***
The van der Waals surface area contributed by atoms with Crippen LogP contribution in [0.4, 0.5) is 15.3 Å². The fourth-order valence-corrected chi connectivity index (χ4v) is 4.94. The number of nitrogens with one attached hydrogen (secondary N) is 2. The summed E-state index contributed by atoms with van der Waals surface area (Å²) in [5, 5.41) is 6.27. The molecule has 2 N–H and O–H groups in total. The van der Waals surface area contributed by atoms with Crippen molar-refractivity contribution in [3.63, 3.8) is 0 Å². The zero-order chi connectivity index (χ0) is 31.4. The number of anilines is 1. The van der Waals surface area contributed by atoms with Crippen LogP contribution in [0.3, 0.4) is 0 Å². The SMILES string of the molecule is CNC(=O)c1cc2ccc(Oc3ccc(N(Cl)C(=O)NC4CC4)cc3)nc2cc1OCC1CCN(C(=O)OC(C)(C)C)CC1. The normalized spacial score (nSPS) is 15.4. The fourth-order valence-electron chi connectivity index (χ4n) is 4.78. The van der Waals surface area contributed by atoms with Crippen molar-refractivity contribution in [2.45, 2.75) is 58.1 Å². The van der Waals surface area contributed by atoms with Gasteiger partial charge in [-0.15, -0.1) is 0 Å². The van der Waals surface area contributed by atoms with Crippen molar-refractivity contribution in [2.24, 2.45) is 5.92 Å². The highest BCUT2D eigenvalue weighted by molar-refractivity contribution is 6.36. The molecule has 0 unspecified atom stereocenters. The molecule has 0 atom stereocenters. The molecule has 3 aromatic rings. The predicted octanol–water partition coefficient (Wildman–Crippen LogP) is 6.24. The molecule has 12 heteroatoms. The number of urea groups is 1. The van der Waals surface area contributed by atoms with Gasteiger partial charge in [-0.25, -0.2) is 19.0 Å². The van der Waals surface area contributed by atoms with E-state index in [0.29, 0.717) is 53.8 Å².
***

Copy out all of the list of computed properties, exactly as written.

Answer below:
The van der Waals surface area contributed by atoms with Crippen LogP contribution in [0.4, 0.5) is 15.3 Å². The fourth-order valence-corrected chi connectivity index (χ4v) is 4.94. The number of nitrogens with one attached hydrogen (secondary N) is 2. The summed E-state index contributed by atoms with van der Waals surface area (Å²) in [5, 5.41) is 6.27. The molecule has 2 N–H and O–H groups in total. The van der Waals surface area contributed by atoms with Crippen molar-refractivity contribution in [3.63, 3.8) is 0 Å². The zero-order chi connectivity index (χ0) is 31.4. The number of anilines is 1. The van der Waals surface area contributed by atoms with Crippen LogP contribution in [0.3, 0.4) is 0 Å². The SMILES string of the molecule is CNC(=O)c1cc2ccc(Oc3ccc(N(Cl)C(=O)NC4CC4)cc3)nc2cc1OCC1CCN(C(=O)OC(C)(C)C)CC1. The normalized spacial score (nSPS) is 15.4. The fourth-order valence-electron chi connectivity index (χ4n) is 4.78. The van der Waals surface area contributed by atoms with Crippen molar-refractivity contribution in [2.45, 2.75) is 58.1 Å². The van der Waals surface area contributed by atoms with Gasteiger partial charge in [-0.15, -0.1) is 0 Å². The van der Waals surface area contributed by atoms with Crippen molar-refractivity contribution in [2.24, 2.45) is 5.92 Å². The highest BCUT2D eigenvalue weighted by molar-refractivity contribution is 6.36. The molecule has 0 unspecified atom stereocenters. The molecule has 0 atom stereocenters. The molecule has 3 aromatic rings. The predicted octanol–water partition coefficient (Wildman–Crippen LogP) is 6.24. The molecule has 12 heteroatoms. The number of urea groups is 1. The van der Waals surface area contributed by atoms with Gasteiger partial charge in [-0.25, -0.2) is 19.0 Å². The van der Waals surface area contributed by atoms with E-state index in [0.29, 0.717) is 53.8 Å².